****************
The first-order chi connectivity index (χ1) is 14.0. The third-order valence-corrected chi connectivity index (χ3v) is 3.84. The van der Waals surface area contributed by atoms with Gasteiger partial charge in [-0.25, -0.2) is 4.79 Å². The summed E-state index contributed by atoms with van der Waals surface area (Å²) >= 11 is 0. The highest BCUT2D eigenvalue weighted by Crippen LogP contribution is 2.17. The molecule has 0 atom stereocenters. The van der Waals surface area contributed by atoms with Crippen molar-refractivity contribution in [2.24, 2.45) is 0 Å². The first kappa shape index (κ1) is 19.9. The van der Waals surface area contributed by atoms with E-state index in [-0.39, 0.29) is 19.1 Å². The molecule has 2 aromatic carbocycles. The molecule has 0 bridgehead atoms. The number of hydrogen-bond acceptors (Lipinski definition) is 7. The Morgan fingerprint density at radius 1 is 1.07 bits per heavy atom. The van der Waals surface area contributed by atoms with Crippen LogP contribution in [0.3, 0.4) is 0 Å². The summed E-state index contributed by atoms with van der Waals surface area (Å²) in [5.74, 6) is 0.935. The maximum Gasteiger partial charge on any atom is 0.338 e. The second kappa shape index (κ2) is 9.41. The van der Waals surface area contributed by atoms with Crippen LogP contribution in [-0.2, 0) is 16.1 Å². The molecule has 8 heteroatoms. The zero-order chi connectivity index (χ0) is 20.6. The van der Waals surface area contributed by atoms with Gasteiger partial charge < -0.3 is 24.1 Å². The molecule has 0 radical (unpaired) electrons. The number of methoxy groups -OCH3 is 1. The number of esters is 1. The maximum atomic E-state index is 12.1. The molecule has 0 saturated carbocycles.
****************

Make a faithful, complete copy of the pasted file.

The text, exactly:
The first-order chi connectivity index (χ1) is 14.0. The third-order valence-corrected chi connectivity index (χ3v) is 3.84. The van der Waals surface area contributed by atoms with Gasteiger partial charge in [-0.25, -0.2) is 4.79 Å². The summed E-state index contributed by atoms with van der Waals surface area (Å²) >= 11 is 0. The highest BCUT2D eigenvalue weighted by Crippen LogP contribution is 2.17. The molecule has 0 atom stereocenters. The van der Waals surface area contributed by atoms with Crippen molar-refractivity contribution in [2.24, 2.45) is 0 Å². The first kappa shape index (κ1) is 19.9. The van der Waals surface area contributed by atoms with E-state index in [-0.39, 0.29) is 19.1 Å². The molecule has 2 aromatic carbocycles. The molecule has 0 bridgehead atoms. The number of hydrogen-bond acceptors (Lipinski definition) is 7. The Morgan fingerprint density at radius 1 is 1.07 bits per heavy atom. The van der Waals surface area contributed by atoms with Crippen LogP contribution in [0.3, 0.4) is 0 Å². The summed E-state index contributed by atoms with van der Waals surface area (Å²) in [5.74, 6) is 0.935. The maximum Gasteiger partial charge on any atom is 0.338 e. The second kappa shape index (κ2) is 9.41. The van der Waals surface area contributed by atoms with Crippen LogP contribution in [-0.2, 0) is 16.1 Å². The molecule has 8 heteroatoms. The zero-order chi connectivity index (χ0) is 20.6. The van der Waals surface area contributed by atoms with Gasteiger partial charge < -0.3 is 24.1 Å². The molecule has 0 radical (unpaired) electrons. The number of methoxy groups -OCH3 is 1. The number of esters is 1. The maximum atomic E-state index is 12.1. The molecule has 0 saturated carbocycles.